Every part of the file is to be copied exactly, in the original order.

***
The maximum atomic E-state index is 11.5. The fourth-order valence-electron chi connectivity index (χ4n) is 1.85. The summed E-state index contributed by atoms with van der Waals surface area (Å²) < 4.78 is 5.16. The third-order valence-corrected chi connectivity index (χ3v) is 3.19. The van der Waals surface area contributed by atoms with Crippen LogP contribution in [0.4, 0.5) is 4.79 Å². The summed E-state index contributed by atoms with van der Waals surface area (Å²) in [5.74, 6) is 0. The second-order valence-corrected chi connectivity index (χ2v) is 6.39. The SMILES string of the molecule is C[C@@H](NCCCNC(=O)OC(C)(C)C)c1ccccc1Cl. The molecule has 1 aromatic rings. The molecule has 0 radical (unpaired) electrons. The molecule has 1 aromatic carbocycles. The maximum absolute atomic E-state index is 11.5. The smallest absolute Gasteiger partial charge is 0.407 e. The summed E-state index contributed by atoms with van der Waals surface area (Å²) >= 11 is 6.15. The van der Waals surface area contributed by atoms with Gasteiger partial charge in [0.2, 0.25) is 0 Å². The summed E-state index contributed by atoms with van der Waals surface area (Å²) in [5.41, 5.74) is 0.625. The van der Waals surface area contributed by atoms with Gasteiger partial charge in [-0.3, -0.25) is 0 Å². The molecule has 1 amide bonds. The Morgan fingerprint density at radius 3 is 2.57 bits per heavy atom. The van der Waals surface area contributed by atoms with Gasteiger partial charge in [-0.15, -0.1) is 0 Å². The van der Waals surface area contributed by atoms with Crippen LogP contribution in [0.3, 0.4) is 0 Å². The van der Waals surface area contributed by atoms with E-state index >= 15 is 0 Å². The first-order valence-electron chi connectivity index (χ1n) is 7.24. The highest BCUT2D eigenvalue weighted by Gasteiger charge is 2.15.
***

The maximum atomic E-state index is 11.5. The fourth-order valence-electron chi connectivity index (χ4n) is 1.85. The summed E-state index contributed by atoms with van der Waals surface area (Å²) < 4.78 is 5.16. The third-order valence-corrected chi connectivity index (χ3v) is 3.19. The van der Waals surface area contributed by atoms with Crippen LogP contribution in [0.4, 0.5) is 4.79 Å². The summed E-state index contributed by atoms with van der Waals surface area (Å²) in [5.74, 6) is 0. The second-order valence-corrected chi connectivity index (χ2v) is 6.39. The SMILES string of the molecule is C[C@@H](NCCCNC(=O)OC(C)(C)C)c1ccccc1Cl. The molecule has 1 aromatic rings. The molecule has 0 radical (unpaired) electrons. The molecule has 1 aromatic carbocycles. The maximum absolute atomic E-state index is 11.5. The smallest absolute Gasteiger partial charge is 0.407 e. The summed E-state index contributed by atoms with van der Waals surface area (Å²) >= 11 is 6.15. The van der Waals surface area contributed by atoms with Gasteiger partial charge in [0.2, 0.25) is 0 Å². The summed E-state index contributed by atoms with van der Waals surface area (Å²) in [5.41, 5.74) is 0.625. The van der Waals surface area contributed by atoms with Gasteiger partial charge in [-0.3, -0.25) is 0 Å². The molecule has 1 amide bonds. The Morgan fingerprint density at radius 3 is 2.57 bits per heavy atom. The van der Waals surface area contributed by atoms with Gasteiger partial charge in [-0.15, -0.1) is 0 Å². The van der Waals surface area contributed by atoms with Crippen LogP contribution in [0.3, 0.4) is 0 Å². The van der Waals surface area contributed by atoms with E-state index >= 15 is 0 Å². The first-order valence-electron chi connectivity index (χ1n) is 7.24. The highest BCUT2D eigenvalue weighted by Gasteiger charge is 2.15.